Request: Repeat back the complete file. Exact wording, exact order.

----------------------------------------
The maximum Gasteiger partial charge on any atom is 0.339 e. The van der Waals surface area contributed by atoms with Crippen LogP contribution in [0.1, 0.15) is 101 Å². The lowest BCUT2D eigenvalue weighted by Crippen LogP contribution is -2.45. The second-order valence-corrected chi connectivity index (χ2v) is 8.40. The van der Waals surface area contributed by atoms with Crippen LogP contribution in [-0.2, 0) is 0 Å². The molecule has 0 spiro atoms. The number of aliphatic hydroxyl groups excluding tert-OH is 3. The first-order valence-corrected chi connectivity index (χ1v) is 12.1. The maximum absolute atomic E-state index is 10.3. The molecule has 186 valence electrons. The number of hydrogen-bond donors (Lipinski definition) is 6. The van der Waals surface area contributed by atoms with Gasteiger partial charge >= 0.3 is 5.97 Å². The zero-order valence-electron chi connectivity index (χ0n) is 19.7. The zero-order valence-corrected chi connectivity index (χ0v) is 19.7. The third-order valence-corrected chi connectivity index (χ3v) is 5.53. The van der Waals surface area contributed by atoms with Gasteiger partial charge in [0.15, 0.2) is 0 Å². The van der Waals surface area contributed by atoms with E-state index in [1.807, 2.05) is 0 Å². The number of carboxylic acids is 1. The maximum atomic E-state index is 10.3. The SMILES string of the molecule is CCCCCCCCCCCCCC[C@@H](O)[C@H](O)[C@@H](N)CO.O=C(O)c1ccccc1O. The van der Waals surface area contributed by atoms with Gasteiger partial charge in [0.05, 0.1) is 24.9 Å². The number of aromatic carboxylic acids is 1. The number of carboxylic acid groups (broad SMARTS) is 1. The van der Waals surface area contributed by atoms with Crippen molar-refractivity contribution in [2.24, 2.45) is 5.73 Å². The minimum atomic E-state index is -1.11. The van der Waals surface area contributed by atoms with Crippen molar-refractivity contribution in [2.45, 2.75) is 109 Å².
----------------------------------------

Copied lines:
The maximum Gasteiger partial charge on any atom is 0.339 e. The van der Waals surface area contributed by atoms with Crippen LogP contribution in [0.1, 0.15) is 101 Å². The lowest BCUT2D eigenvalue weighted by Crippen LogP contribution is -2.45. The second-order valence-corrected chi connectivity index (χ2v) is 8.40. The van der Waals surface area contributed by atoms with Crippen LogP contribution in [-0.2, 0) is 0 Å². The molecule has 0 spiro atoms. The number of aliphatic hydroxyl groups excluding tert-OH is 3. The first-order valence-corrected chi connectivity index (χ1v) is 12.1. The maximum absolute atomic E-state index is 10.3. The molecule has 186 valence electrons. The number of hydrogen-bond donors (Lipinski definition) is 6. The van der Waals surface area contributed by atoms with Gasteiger partial charge >= 0.3 is 5.97 Å². The zero-order valence-electron chi connectivity index (χ0n) is 19.7. The zero-order valence-corrected chi connectivity index (χ0v) is 19.7. The third-order valence-corrected chi connectivity index (χ3v) is 5.53. The van der Waals surface area contributed by atoms with Gasteiger partial charge in [0.15, 0.2) is 0 Å². The van der Waals surface area contributed by atoms with E-state index in [1.807, 2.05) is 0 Å². The number of carboxylic acids is 1. The maximum atomic E-state index is 10.3. The SMILES string of the molecule is CCCCCCCCCCCCCC[C@@H](O)[C@H](O)[C@@H](N)CO.O=C(O)c1ccccc1O. The van der Waals surface area contributed by atoms with Gasteiger partial charge in [0.05, 0.1) is 24.9 Å². The number of aromatic carboxylic acids is 1. The number of carboxylic acid groups (broad SMARTS) is 1. The van der Waals surface area contributed by atoms with Crippen molar-refractivity contribution in [2.24, 2.45) is 5.73 Å². The minimum atomic E-state index is -1.11. The van der Waals surface area contributed by atoms with Crippen molar-refractivity contribution in [2.45, 2.75) is 109 Å².